Tuesday, June 30, 2009
Like everyone else, I read this book in high school ( a long time ago ). Over the past year, it has come up over and over again in our book club discussions. On a whim this week I picked it up at Barnes and Noble, thinking it was a good time to read it again. Oh, it is soooo good the second time around!
Having lived in the South now for 17 years, I have a much better appreciation of the feelings at the time the novel is set. I have seen the remnants of this mindset over and over again since moving to Georgia. It is not so blatant as with the trial of Tom Robinson or the outright social stigma placed on Atticus, but the phrases used and the perceptions are still the same, some 74 years later.
Lee is a master story teller, pulling the reader in with believable characters. Scout, Jim and Dill are typical children, going on great adventures in the summer, attending school because they have to, paying the price for their mischief, and creating far-fetched scenarios about the strange man that lives on the corner. The story told through the eyes of Scout is pure and childlike, but with a wisdom a bit beyond her years. I credit this to the unorthodox upbringing she receives at the hand of her widower father, Atticus. Atticus, a lawyer, has always told his children the adult truth about the world, never providing child like answers to adult questions. When he is selected to defend a black man accused of raping a white woman, he is upfront with the children that this case will effect their lives, but even he can’t see just how much. The most beautiful character for me is Arthur “Boo” Radley, the recluse that lives in the house on the corner. In his seclusion, he seeks out the attention of the Finch children by leaving them small gifts, even as the children try to find ways to lure him out of his house, so they can see the strange man. Boo “appears” throughout the novel when the children need him and is instrumental in saving their lives at one point.
If you haven’t read this book or if you read it in school, I suggest you pick it up again and savor the story as an adult. I am sure we all have our own mockingbirds in our life.
Rating - A
Sunday, June 28, 2009
Tuesday, June 23, 2009
I did not finish all 11 books I selected. I did finish 9 of them and have started the other two. I did however read 7 other books that were not on my list for a total of 16 books.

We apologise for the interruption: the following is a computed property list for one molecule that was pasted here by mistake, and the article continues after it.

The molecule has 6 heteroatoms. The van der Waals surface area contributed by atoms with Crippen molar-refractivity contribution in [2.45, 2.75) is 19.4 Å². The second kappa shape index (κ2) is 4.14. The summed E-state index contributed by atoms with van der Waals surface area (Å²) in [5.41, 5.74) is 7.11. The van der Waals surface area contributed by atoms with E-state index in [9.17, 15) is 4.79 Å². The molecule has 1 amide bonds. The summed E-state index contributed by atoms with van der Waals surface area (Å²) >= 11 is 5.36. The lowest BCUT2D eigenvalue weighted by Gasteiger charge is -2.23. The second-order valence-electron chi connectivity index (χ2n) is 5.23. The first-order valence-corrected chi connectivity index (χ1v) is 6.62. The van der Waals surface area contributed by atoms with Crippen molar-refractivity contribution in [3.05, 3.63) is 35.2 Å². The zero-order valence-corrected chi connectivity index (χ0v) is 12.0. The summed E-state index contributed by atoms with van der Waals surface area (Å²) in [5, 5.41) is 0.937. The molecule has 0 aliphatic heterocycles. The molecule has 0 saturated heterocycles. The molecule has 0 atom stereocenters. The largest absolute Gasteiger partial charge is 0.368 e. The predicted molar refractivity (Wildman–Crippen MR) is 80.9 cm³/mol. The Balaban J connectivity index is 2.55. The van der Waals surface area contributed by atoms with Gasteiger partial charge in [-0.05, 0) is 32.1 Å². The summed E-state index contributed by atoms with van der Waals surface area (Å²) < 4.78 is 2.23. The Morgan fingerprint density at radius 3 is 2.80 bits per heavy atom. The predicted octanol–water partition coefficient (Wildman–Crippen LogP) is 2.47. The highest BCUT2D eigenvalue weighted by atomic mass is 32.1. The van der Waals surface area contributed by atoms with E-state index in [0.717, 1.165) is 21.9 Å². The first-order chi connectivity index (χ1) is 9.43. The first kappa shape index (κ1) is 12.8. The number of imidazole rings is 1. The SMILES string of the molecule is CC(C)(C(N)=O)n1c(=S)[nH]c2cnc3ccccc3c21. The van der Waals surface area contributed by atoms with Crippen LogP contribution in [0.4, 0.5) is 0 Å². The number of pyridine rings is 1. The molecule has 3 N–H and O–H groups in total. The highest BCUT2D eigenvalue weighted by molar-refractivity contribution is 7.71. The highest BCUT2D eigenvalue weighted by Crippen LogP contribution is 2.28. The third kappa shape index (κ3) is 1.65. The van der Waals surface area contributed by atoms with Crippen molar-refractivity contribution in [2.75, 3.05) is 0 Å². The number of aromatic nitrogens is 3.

I added to my original list as I read great reveiws of books posted by other participants.
My favorite book I read as part of the challenge was The Reader by Bernhard Schlink. It wasn't even on my original list.
I discovered that I read more non-fiction that I give myself credit for. During the challenge, I read 6 non-fiction books and I enjoyed them immensely. One book, The Healthiest Kid on the Block I picked up because of some health issues my son has been going through. It opened my eyes to a whole new way of feeding my family. We have followed some of his suggestions and we have see very positive results in our house.
My favorite thing about the challenge was the challenge itself. I liked the low stress, all the reviews, the opportunity to visit new blogs and discover new books. I can't wait until the Fall Challenge!
Thursday, June 4, 2009
“This can be a quick one. Don’t take too long to think about it. Fifteen books you’ve read that will always stick with you. First fifteen you can recall in no more than 15 minutes.”
In no particular order....
Gone With the Wind by Margaret Mitchell
Skeletons at the Feast by Chris Bohjalian
Poisonwood Bible by Barbara Kingsolver
Swallows of Kabul by Yasmina Khadra
Little Women by Louisa May Alcott
Little House on the Prairie Series by Laura Ingalls Wilder
The Hot Zone by Richard Preston
A Thousand Splendid Suns by Khaled Hosseini
A Long Way Gone by Ishmael Beah
Alas Babylon by Pat Frank
The Other Boleyn Girl by Phillippa Gregory
Twilight (Book 1 only) by Stephanie Meyer
Oh, Kentucky by Betty Layman Receveur
The Diary of Anne Frank by Anne Frank
The Romanov Prophesy by Steve Berry